To keep bacteria and particularly Legionella, the infectious organism that causes Legionnaire’s disease from proliferating in domestic hot water systems, the water has to be kept at or above 65oC. This temperature has to be maintained in hospital and retirement home hot water systems, but it is too hot to use directly in the hot water supply to taps because of the risk of scalding the user.
One answer is to use a tempering valve to blend the 65oC water with cold water. However a requirement to have the tempering valve at the point of use means that their use is expensive with large numbers of valves being needed, which can be a maintenance headache.
A new range of Steriflo UV systems from Contamination Control provides an answer that has not been available until now. It is ideal to maintain the hot water system at 55oC, but this is not hot enough to kill Legionella, although it does inhibit its growth to an extent. UV light kills Legionella easily but conventional UV lamps cannot work in hot water. They are intended to run at about 35oC and their output diminishes dramatically at temperatures over 45oC rendering them ineffective. Therefore, UV sterilisers are not specified for such hot water systems.
HW system lamps work in hot water
The HW series of UV systems from Contamination Control have lamps unaffected by temperature, so they can operate at 55oC or more without difficulty. The new lamps also have a greater output than conventional lamps, giving a higher treatment capacity than has been available to date with a single UV lamp.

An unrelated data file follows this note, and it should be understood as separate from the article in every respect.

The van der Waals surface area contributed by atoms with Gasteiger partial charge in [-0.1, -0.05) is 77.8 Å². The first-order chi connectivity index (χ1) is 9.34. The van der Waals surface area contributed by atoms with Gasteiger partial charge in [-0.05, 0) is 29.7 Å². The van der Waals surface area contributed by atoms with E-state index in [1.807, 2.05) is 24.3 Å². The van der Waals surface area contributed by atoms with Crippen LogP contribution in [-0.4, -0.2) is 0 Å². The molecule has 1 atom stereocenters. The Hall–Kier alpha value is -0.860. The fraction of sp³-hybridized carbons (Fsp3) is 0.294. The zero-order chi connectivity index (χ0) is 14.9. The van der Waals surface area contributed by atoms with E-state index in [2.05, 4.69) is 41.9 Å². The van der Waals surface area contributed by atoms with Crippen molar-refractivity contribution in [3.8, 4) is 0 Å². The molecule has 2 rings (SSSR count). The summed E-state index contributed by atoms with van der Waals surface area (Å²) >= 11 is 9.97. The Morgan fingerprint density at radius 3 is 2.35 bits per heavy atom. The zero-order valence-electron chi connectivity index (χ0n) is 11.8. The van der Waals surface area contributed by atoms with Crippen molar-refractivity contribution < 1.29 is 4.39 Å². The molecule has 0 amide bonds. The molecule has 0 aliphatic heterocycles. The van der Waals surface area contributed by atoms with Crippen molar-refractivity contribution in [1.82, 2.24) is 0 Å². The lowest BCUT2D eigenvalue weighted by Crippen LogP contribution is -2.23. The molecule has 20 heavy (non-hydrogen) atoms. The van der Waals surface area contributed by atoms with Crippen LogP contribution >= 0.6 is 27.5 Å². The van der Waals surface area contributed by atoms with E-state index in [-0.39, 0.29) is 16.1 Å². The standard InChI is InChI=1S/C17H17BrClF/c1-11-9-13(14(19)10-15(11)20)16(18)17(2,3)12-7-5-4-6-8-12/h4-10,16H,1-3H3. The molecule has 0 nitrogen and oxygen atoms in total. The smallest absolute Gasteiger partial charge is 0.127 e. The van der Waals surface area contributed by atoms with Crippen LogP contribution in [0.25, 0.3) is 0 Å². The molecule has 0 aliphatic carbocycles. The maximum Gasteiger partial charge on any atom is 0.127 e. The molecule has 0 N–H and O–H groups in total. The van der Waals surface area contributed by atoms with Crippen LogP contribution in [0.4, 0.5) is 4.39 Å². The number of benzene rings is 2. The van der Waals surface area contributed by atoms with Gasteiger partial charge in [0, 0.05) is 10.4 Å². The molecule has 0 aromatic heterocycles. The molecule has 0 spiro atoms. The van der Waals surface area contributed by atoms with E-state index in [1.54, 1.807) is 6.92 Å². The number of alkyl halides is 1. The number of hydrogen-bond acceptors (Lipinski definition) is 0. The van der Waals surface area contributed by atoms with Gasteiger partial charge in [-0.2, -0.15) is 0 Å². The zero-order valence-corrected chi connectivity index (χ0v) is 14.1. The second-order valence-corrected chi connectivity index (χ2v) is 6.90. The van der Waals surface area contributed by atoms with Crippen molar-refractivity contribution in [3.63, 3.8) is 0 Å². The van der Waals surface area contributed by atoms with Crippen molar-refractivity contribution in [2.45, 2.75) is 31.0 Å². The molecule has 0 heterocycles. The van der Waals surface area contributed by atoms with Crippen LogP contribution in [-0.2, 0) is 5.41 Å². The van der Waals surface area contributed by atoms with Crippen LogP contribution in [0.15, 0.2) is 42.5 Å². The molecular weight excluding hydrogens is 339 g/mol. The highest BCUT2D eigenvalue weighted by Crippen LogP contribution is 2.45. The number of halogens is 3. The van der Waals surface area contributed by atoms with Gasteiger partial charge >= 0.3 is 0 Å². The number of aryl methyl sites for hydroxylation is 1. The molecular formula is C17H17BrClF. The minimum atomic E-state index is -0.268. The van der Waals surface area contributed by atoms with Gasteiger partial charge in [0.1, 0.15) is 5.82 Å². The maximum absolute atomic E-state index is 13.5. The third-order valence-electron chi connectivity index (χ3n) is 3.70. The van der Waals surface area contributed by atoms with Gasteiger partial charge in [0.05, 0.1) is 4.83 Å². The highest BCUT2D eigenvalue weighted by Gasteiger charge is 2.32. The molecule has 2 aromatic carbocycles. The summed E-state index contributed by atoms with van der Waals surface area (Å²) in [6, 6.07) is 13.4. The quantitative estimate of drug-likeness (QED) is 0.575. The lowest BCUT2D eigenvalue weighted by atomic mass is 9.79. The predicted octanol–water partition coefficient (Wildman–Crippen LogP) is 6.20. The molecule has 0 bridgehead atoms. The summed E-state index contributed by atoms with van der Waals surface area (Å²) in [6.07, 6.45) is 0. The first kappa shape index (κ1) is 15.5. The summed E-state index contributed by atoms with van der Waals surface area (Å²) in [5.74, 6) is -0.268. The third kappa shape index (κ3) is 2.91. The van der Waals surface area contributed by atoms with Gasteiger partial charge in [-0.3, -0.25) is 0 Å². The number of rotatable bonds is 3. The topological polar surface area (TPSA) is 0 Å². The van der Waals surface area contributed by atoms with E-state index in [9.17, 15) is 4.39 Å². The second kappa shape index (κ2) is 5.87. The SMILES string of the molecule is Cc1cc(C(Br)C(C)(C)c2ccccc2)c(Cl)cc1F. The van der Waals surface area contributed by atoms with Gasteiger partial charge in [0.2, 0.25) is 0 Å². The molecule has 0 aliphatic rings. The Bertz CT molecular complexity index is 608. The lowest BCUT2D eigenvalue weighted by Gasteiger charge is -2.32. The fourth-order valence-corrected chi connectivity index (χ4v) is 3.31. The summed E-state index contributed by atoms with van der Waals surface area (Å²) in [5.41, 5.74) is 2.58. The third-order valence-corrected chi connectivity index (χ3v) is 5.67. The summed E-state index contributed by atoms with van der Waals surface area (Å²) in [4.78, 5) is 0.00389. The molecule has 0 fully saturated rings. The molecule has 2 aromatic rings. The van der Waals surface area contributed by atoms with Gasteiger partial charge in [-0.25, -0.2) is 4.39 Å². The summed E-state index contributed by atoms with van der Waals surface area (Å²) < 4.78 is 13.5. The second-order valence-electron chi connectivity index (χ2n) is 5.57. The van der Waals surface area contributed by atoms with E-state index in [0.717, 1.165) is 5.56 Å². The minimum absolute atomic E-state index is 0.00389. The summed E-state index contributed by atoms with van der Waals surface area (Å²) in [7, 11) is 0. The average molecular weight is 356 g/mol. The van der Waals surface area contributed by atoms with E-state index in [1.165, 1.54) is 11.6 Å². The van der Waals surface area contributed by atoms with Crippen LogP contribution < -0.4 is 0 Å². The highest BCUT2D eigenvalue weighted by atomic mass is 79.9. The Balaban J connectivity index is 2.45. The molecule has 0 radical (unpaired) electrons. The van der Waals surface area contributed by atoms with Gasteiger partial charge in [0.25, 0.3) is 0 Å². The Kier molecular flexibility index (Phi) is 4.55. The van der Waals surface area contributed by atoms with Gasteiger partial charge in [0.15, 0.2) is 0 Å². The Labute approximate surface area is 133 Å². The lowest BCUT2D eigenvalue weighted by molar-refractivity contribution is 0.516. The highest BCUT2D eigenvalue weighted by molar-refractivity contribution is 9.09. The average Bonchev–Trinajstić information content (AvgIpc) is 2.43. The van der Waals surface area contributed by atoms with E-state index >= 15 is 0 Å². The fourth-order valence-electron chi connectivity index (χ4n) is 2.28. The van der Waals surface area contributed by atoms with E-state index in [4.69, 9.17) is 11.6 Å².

The three single lamp units in the Steriflo HW range are suitable for treating flows from 3,000 to 10,000L/hr. Other models are available with two or more lamps to treat higher flow rates where necessary.
The HW system units are all available in two versions, a basic power supply with lamp failure alarm and a monitored version with hour meter, UV sensor, UV output display and alarm.
New lamp advantages
HW lamps are more powerful than standard lamps, so one lamp can treat more water. Secondly, the mercury that generates the UV output is in the form of an amalgam, not free mercury droplets as is usually the case. The amount of mercury in a lamp is low (50 to 100mg), but it can still get into the environment if the lamp is broken, even in a landfill. In the amalgam form, the risk of contamination is much less, resulting in increased safety to both the operator and the environment. HW system lamps cost more than standard lamps, and so will not normally be used for cold water systems.
Treats hot water
High output lamp
No liquid mercury